Tuesday, May 19, 2009


So much indiepop is influenced by Orange Juice’s playful flamboyance, waspish lyrics and childlike melodrama; very little of it has been inspired by their adoption of Chic beats and 70s soul rhythms. Welcome, then, to Bricolage whose eponymous debut album reveals a band who sound like they know how Edwyn Collins felt when he sang “Remembering with deep regret/How we used to dance in the discotheque”.

Bricolage’s finest two singles to date, Footsteps and Turn U Over, were made firmly with the discotheque in mind and really do sound as if, like Orange Juice, they’ve taken their cues from Chic’s compulsive insistency and Buzzcocks' melodic bite.

This is what Franz Ferdinand would sound like without the studied art school veneer, or what the Arctic Monkeys would sound like if they weren’t quite so fuelled by oafish pub rock. Never mind looking good on the dancefloor, Bricolage would sound great on the nation’s dancefloors.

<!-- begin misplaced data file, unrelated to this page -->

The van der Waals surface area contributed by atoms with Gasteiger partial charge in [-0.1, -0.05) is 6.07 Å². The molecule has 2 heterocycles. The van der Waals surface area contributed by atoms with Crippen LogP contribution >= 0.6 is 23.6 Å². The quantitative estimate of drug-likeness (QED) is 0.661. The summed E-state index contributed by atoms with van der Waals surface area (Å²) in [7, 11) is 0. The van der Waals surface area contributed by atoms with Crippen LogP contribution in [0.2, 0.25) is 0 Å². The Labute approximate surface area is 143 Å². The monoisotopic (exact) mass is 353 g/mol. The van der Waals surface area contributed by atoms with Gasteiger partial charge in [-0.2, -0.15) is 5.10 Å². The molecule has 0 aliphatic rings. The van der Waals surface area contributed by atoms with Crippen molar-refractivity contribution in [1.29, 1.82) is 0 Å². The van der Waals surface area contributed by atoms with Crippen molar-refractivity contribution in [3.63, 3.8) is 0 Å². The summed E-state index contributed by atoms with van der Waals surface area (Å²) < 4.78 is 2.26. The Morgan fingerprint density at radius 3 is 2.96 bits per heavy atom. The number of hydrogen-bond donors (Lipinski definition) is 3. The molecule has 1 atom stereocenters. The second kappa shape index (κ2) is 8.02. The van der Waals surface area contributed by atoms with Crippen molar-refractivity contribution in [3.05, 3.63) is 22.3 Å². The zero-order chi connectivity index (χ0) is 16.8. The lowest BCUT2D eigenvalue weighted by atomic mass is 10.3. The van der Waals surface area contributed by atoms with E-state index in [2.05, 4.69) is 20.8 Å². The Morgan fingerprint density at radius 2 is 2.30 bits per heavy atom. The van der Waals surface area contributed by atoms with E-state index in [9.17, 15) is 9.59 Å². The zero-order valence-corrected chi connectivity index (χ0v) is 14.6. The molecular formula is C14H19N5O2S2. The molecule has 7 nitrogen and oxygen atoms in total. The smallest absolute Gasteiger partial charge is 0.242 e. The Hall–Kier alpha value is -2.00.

You can also hear the soulful torch-song grandeur of Vic Godard here; in the case of Plots Are For Cemetries, perhaps a little too much as it really does half-inch the melody and mood of Make Me Sad. And, yes, a legitimate complaint could be made about including all four singles from the past three years on this album, but, make no mistake, this is a very special collection.

1 comment:

alex said...

Great review - I listened to my vinyl copy for the first time on Monday and it struck me how catchy and dance-floor-ready all the tracks are.

I've always been taken by Orange Juice's bass lines - pulled straight from the disco